Stephen Gould: The Savior of the Scientific Essay

Stephen Gould: The Savior of the Scientific Essay

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Stephen Jay Gould was born on September 10, 1941, in New York City. As a young boy at the age of five, Stephen went to the Museum of Natural History in New York City where he saw the Tyrannosaurus Rex along with other large dinosaur skeletons. He decided that he wanted to study the fossils and evolution; he began to read up on as much information as he possibly could. As Stephen grew older, he discovered that there was a specific field of study that would fit in with his interests. This field of study is called paleontology. Mr. Gould graduated from Antioch University in Ohio “in 1963 with a degree in geology and philosophy” (Theory, 2009). While at Antioch, Stephen interned on a sea expedition with Woods Hole Oceanographic Institute. In Bermuda he collected tons of snail fossils and brought them back to Antioch to study them. Gould continued his studies at Columbia University where he received his doctorate degree in paleontology. Here, he continued his studies of snails but began to look at snails from the entire Caribbean region. Stephen “became the leading authority on the snail known as cerion” which consists of about 600 distinct species (Theory, 2009). It was here at Columbia University that Stephen Gould slowly made his name be known.
While in graduate school, Stephen Gould met fellow graduate student Niles Eldredge and they both began to study the many snail fossils. In a New York Times article Stephen Jay Gould, 60, is Dead; Enlivened Evolutionary Theory (2002), it is stated that “the two students could not find the gradual, continuous change in fossil forms that they were taught was the stuff of evolution. Instead they found sudden appearances of new fossil forms followed by long periods in which these organisms chang...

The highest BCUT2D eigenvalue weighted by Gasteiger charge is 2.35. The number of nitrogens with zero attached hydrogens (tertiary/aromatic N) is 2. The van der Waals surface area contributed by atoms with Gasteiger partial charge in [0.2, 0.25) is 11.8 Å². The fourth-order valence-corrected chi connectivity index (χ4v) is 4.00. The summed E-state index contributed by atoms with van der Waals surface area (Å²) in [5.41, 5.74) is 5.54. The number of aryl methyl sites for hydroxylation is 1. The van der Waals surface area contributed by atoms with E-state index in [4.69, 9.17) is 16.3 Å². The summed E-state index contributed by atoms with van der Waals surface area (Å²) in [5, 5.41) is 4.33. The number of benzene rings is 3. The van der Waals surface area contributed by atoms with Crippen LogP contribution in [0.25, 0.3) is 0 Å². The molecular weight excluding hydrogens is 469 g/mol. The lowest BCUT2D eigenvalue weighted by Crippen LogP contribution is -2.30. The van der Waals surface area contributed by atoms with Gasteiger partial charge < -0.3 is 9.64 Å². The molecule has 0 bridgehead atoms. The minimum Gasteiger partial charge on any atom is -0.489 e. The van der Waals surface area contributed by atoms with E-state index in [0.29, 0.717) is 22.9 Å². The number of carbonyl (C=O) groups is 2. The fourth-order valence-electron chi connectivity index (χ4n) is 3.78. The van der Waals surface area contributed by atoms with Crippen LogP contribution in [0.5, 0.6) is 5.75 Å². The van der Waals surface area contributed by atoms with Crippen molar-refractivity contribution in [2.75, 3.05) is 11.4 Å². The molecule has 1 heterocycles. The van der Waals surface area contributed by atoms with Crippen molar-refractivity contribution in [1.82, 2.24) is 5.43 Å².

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... and beliefs and is considered the savior of scientific essay. Stephen may have created many enemies from his work, but if it was not for him, many fields may have never been reopened to exploration and the development of new theories and ideas.



Works Cited

The theory of punctuated equilibrium. Academy of Achievement. November 17, 2009 Retrieved from http://www.achievement.org/autodoc/page/gou0bio-1
Williams, A. P. (n.d.) Book review: The mismeasure of man by Stephen Jay Gould [Review of the book The mismeasure of man]. Think a Bit. Retrieved from http://reachandywilliams.weebly.com/gould-1996-mismeasure-of-man.html
Yoon, C. K. (2002, May 21). Stephen Jay Gould, 60, is dead; Enlivened evolutionary theory. The New York Times. Retrieved from http://www.nytimes.com/2002/05/21/us/stephen-jay-gould-60-is-dead-enlivened-evolutionary-theory.html?src=pm&pagewanted=1

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